During this morning's (2/5/16) edition of "What Hot Wings Things" he took on a topic you've likely never thought of before, the font on highway signs.

Within the last decade an untold amount of public dollars have been spent across America changing thousands of highways signs from the traditional Highway Gothic font (left above) to Clearview (right above).

The change in font was made, according to CityLab.com, as an aid to older drivers:

Clearview was made to improve upon its predecessor, a 1940s font called Highway Gothic, at a time when an aging Baby Boomer generation meant lots of older drivers on the road. Certain letters appeared to pose visibility problems, especially those with tight interstices (or internal spacing)—namely lowercase e, a, and s. At night, any of these reflective letters might appear to be a lowercase o in the glare of headlights.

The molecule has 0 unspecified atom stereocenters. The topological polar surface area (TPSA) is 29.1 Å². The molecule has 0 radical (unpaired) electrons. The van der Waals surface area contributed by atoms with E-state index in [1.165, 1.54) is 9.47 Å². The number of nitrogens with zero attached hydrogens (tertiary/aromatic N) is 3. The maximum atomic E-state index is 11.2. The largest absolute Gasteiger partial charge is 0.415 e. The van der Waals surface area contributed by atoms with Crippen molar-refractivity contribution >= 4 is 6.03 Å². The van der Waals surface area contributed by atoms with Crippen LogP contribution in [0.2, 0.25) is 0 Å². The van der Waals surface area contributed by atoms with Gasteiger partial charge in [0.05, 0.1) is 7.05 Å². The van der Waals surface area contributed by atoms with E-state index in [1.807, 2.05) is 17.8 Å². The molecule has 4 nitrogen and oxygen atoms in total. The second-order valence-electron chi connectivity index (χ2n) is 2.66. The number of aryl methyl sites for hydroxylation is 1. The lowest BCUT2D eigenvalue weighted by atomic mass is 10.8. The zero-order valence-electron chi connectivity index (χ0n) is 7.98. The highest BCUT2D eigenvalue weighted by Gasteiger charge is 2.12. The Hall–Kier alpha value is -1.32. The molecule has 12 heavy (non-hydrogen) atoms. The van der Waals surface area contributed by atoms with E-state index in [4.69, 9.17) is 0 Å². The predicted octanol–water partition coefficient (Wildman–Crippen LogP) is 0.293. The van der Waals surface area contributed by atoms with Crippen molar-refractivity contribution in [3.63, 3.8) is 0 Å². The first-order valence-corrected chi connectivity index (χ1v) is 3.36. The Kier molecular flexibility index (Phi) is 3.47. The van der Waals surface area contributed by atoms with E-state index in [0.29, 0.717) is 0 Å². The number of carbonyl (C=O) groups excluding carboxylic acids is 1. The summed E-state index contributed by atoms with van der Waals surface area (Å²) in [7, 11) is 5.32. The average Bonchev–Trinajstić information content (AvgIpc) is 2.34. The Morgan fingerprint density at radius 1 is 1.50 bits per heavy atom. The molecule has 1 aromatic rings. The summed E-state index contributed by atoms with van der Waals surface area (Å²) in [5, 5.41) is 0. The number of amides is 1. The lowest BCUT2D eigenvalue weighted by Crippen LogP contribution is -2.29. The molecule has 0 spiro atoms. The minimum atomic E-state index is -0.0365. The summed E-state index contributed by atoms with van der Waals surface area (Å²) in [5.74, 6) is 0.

By opening up these letterforms, and mixing lowercase and uppercase styles, Clearview aimed to improve how these reflective highway signs read.

Do you notice much of a change? Look at the two examples above. A small tail on the l and slightly thinner letters might be about it.

Now the Federal Highway Administration has reversed course on Clearview, and the hundreds, likely thousands, of roadway signs changed across Michigan and America should be reverted to Highway Gothic.